Guyanese Pepperpot with Oxtails

We were introduced to Guyanese (where they drank the Kool-aid) pepperpot at our son’s house this Christmas by his partner who is originally from Guyana.  Guyanese pepperpot is a traditional Christmas beef stew made with aromatics and spices.  The stew is usually cooked for most of the day until the meat falls from the bone and eaten with toasted bread.  It was delicious!  I immediately thought of making oxtails a la Guyanese  🙂

Not really wanting to do an all day stewing for my first try, worrying about liquid levels and doneness, I took out my pressure cooker, browned the oxtails in a bit of oil, then removed them and set them aside.

I added onions and garlic to the oil remaining in the pressure cooker and sauteed until they were soft.  I intended to chop the onions and garlic in the food processor but got distracted taking this picture and before I knew it,  I had just dumped them in the pot.  Oh well, it didn’t hurt.  I returned the oxtails to the pot along with some water and pressure cooked for about 40 minutes.  This pre-cooking tenderized and allowed the meat to loosen from the bones.

The spices, herbs,  aromatics and casareep, a yucca based molasses, are added to the pressure cooker, top off, to simmer for 1 1/2 hours.  Maybe this was not as good as the version we had at Christmas, but it was pretty good.

Guyanese Pepperpot with Oxtails

3 lbs oxtails

Salt and pepper

2 tbsp peanut oil

2 onions, chopped

4-6 garlic cloves, chopped

6 cups water

1 whole habenero or scotch bonnet

2  2 inch strips of orange peel

5 thyme sprigs

1 inch ginger, skin on, chopped

1  3 inch whole cinnamon stick

5 cloves

5 allspice peppercorns (Jamaican)

3/4 cup Casareep

Season the oxtails with salt and pepper, then brown them with the peanut oil in the bottom of a pressure cooker (no top), remove and set aside.  Add the onion and garlic to the pot and saute until soft.  Return the oxtails to the pan add the water, put on cover and the bobble thing.  Cook on high until the bobble begins an excited swing.  Lower the heat to simmer, maintaining a gentle bobble swing for about 40 minutes.  Remove the pressure cooker from the heat and set aside to cool.  Don’t touch the bobble or try to open the pressure cooker until the lock rises to the top!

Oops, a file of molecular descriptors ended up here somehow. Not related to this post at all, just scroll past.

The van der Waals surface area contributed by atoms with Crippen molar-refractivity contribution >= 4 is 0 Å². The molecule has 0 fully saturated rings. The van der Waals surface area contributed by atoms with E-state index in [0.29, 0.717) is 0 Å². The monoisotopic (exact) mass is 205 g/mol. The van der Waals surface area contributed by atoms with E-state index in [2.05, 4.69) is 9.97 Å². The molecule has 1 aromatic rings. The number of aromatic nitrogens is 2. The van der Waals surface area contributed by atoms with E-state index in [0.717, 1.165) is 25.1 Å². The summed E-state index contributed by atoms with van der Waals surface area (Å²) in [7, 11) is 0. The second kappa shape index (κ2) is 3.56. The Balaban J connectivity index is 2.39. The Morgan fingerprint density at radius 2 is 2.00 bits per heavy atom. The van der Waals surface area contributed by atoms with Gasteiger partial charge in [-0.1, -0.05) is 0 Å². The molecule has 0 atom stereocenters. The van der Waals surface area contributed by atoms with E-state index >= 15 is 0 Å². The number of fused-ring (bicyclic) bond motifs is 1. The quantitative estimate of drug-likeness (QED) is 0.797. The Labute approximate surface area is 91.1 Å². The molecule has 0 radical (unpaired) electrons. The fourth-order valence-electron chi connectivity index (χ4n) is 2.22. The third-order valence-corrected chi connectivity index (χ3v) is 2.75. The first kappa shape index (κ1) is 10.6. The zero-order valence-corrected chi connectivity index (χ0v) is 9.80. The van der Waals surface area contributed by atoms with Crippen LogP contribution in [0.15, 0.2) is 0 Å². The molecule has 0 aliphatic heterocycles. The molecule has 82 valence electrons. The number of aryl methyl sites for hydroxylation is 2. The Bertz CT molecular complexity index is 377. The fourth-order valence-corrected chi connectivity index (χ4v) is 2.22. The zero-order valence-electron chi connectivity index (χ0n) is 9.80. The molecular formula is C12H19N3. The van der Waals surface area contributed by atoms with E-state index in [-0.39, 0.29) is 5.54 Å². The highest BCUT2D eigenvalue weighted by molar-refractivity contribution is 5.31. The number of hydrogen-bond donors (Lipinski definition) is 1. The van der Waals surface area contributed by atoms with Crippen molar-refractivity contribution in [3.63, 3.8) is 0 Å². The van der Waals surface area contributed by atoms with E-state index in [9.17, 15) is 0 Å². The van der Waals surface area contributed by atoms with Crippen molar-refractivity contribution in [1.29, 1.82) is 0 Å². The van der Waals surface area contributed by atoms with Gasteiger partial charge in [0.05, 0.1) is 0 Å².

Add the remaining ingredients to the pressure cooker and, top off, simmer for an additional 1 1/2 hours.

Serve with rice.





About cookinginsens

An American living in Burgundy, France
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8 Responses to Guyanese Pepperpot with Oxtails

  1. Mad Dog says:

    That looks delicious – I do love oxtail!

  2. Stella says:

    Oooooh! That sounds fabulous…. Any suggestions as to an alternative to casareep though?

  3. Janet says:

    Oh my goodness! That looks fantastic. I might have to drive to Denver to see if I can locate oxtails now. Superbly done. Your photos are gorgeous as well.

  4. Alison says:

    I was so surprised see this recipe! I found your blog a few weeks ago and have enjoyed reading it. I am of Guyanese ancestry, born in Brooklyn but I lived in Guyana as a child. Pepperpot and Guyanese plait bread is a must at Christmas for most Guyanese.
    Unfortunately most Americans only know Guyana because of the Jim Jones incident. His followers were all American citizens. Guyanese have much better drinks than Kool-aid…..gingerbeer, sorrel and mauby to name a few😊
    Casareep was used as a preservative by the Amerindians of Guyana. Meat cooked with casareep would last for a while as long as the stew was reheated twice daily.
    I just wanted to thanks for giving Guyanese food some love and exposure.

    • Thank you for your comments Alison. I mentioned the kool-aid because I wanted to make sure everyone knew that the Guyana I was showcasing was not Guinea, Conakry, Guinee Bissau, Equatorial Guinee or French Guiana. I’m pretty excited about discovering more about Guyanese cuisine and am prepared with 2 bottles of casareep 😀

  5. Alison says:

    Lol! We are constantly explaining that. I meant to say thank you….my editing skills are rusty today
    Two bottles are a good score!

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